Resource Utilisation and Classification Study

The Commonwealth Minister for Aged Care announced in August 2017 that the Australian Health Services Research Institute at the University of Wollongong had been engaged to undertake a Resource Utilisation and Classification Study (RUCS) in residential aged care. The purpose of this study is to determine the drivers of cost in residential aged care and to develop a resident classification system and funding approach that reflects these drivers. This will inform the Government’s decisions around future funding reforms.

The Study consists of three separate but linked sub-Studies


  • Study One comprises a detailed collection and analysis of service utilisation and assessment data for residents and financial data from 30 homes across three regions of Australia, the Hunter region in NSW, metropolitan Melbourne and North Queensland. All residents in these residential care homes will be assessed using a tool specifically developed for this study and administered by independent external assessors. The tool has been developed based on the advice of four panels of experts from the health and aged care fields and is aimed at capturing the resident care requirements that are likely drivers of care staff time and resource use.
  • Data will also be collected about the services that these residents receive, the amount of time and the type of care staff involved. These data will be used to create a ‘casemix’ classification that will capture the different care needs groups of residents within Australian residential aged care facilities. Study One will also capture information about the proportion of time and costs involved in providing care across all residents generally (shared care). These more general care activities include facility level supervision, or supervision of dining and lounge rooms, delivering meals and medications etc.). This additional analysis will inform the design of a funding model that includes fixed (shared care) and variable (individualised care) components. Study One will also examine whether there is an initial adjustment period for each new resident that involves a higher level of individualised care inputs and costs.
  • Study Two involves the collection of financial information (expenses only) from a nationally representative sample of homes across Australia. The focus of this study is to identify the characteristics of residential care homes that result in different in levels of fixed cost. The analysis will target factors such as facility size, geographic location, target populations (e.g. indigenous and CALD groups) and any seasonal impacts. This analysis will inform the design of the proposed fixed and variable payment model.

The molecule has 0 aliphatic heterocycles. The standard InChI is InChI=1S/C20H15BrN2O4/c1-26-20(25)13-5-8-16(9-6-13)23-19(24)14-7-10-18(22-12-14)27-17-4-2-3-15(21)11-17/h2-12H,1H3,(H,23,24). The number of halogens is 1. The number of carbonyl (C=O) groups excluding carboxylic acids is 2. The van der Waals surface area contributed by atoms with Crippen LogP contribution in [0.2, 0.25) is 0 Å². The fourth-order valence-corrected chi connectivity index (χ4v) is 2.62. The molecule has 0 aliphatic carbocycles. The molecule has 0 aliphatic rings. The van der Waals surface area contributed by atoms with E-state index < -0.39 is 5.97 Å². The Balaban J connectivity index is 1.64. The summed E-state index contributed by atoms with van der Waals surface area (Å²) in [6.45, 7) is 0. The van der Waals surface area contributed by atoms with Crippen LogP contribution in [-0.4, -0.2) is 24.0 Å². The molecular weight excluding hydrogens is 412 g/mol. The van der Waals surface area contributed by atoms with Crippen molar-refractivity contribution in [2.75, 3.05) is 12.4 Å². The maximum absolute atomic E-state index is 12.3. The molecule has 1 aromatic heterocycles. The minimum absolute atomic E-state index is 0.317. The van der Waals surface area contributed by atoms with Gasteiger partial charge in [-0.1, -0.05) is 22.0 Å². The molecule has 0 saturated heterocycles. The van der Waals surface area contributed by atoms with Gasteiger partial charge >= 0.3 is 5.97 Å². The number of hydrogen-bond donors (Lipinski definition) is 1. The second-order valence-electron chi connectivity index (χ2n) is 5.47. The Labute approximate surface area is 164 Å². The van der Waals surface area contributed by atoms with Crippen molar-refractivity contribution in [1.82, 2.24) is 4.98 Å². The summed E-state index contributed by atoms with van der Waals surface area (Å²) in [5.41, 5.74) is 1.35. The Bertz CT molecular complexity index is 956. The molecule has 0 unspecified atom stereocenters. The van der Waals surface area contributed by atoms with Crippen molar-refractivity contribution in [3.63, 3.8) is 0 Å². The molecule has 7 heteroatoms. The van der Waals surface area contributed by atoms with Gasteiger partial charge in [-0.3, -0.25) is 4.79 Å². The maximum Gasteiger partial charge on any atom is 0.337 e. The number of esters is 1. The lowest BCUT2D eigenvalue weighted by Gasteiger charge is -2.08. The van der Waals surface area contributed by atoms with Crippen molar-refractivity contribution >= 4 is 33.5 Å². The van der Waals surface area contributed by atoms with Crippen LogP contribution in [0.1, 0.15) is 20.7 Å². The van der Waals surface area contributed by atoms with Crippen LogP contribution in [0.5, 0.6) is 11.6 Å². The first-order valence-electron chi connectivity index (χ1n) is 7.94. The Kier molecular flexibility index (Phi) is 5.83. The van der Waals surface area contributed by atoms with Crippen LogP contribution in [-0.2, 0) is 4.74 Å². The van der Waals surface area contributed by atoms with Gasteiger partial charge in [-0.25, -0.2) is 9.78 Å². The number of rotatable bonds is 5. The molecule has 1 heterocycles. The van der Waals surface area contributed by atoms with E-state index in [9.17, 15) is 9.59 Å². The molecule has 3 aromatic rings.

• Study Three will use the results of Studies One and Two to develop and test a new funding model. The classification system developed in Study One will be applied to a national sample of aged care facilities, based again on external assessments, to identify a national residential aged care casemix profile. The fixed and variable cost information that resulted from Studies One and Two will be used to develop and test of the impact of moving to the new model.

Current activities

Study One

Residential care homes in the three regions have been approached to participate in this Study. The response has been very positive overall and all but a few of the participating sites are now confirmed.

The assessment tool is now finalised and has been tested with a major local provider in the Illawarra region. The panel of expert external assessors is being finalised. Initial meetings with each of the participating sites in the Hunter and data collection training sessions for the care staff have been scheduled throughout February.

Download the following resources:

Study Two

Invitations to participate in Study Two have been sent out to the sample of identified residential care homes and responses are currently being received.

For inquiries please contact

For further information view additional material provided by the Department of Health and other sources.


Last reviewed: 27 February, 2018